THE MODERN MINT BLOG

Jun01

Chelse Fringe, Week 2

Our Chelsea Fringe project ‘You Should Have Seen It Last Week…’ has now reached its second week and material gathered is now starting to look really good. If you haven’t been to a Chelsea Fringe project yet – what are you doing with your time?!?

The contrast between the plants in the southern hemisphere (which enters Autumn) and the project participants from Europe cannot be more marked – all that seems to change each day in Amalia Robredo’s photos is the sea, although if you look closely the fruits on the Cereus uruguayanus (cacti at the front) are being eaten by the birds.

The peonies from Willow in Italy and Oana in the UK have taken a slow evolution from flower bud to flower, but have now passed the stage of promise and are showing us their marvellous blooms, while the Essex garden started with a few tiny green shoots that now appear to be proper seedlings.

Anthea Harrison gave us a ‘ta-da’ moment last week, while Sophie seems to have a new flower everyday depending on when the sun hits the garden. Maja and Andrew Thorne’s garden in Germany is a beautiful contribution, forget-me-nots turning from blue to grey, daisies in the lawn coming and going depending on when they are mowed and flashes of colour from the roses as they open up in the garden…

Artist Gloria Sanvicente Amor chose to work with cut flowers. We watch in the knowledge they exist on borrowed time, losing a little more vitality and warmth each day – it reminds us of a family member coming to the end of a long illness, the urgency to share gracefully what time is left – these photos have been a soft reminder of these times.

We hope you are enjoying this project so far, please do keep coming back for its final week!

Thank you, Modern Mint and the Chelsea Fringe…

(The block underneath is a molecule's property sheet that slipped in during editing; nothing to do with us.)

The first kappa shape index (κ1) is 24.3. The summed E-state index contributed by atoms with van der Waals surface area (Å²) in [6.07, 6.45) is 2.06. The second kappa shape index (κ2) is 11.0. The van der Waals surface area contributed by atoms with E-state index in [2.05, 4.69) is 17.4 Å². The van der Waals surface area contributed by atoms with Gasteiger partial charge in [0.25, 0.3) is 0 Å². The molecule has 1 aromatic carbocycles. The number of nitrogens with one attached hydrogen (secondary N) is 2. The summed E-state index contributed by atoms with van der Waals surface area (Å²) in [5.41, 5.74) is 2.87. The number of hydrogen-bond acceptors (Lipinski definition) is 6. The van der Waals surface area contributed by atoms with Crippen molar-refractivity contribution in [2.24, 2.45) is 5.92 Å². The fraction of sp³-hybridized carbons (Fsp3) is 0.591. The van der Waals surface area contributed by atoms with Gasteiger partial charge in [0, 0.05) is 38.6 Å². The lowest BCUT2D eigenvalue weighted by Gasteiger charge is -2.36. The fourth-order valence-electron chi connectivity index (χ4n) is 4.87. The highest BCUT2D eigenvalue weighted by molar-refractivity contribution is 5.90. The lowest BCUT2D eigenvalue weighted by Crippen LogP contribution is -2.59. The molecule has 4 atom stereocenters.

Apr28

Phillyrea From 1682

Worlidge Phillyrea

Phillyrea is one of my favourite plants for topiary. I have been using it for quite a few years as a specimen shrub, mostly due to the fact it clips well and has a tough habit – all good characteristics for a topiary plant. It also has a  reputation for being an excellent nectar source for bees… Read more about Phillyrea here. Mentioning this to Malcolm Thicke, a market garden historian and writer, he sent me a some photos of topiary and phillyrea mentioned by John Worlidge in Systema Horticulturae from 1682…. incredible! He also mentioned to me that in …

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Apr27

Kites And Strings Podcast – Topiary In The Garden

kites and strings podcast

Kites and Strings is a podcast about creativity, hosted by US-based Stephen Ploum and Catherine Chinnock. Back in March they asked me to come onto their podcast and talk about topiary, my past writing plays, the stand-up I did and how creativity can fit into your life. The Kites and Strings podcast was great fun and Stephen and Catherine are fantastic hosts. Listening back today I am surprised by some of the ideas I talked about (somehow I even started to describe a future where I run a ‘School of Creativity’ by the sea…. where did that come from?!) but it …

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Apr27

Robinia – Pruning A Beautiful Tree For Small Gardens

topiary Robinia

Robinia is often forgotten – by me, actually! – when thinking of plants for topiary. But when I work on it I do love it, brittle and soft as the wood is if you climb into it. But that danger of snapping a branch with a heavy step and falling out of the tree aside, I love it for the dappled light it allows into the garden space. Robinia Near The Sea Below is a Robinia I have gently clipped over the last few years, down near Leigh-on-Sea in Essex. The tree was large when I arrived, although it is …

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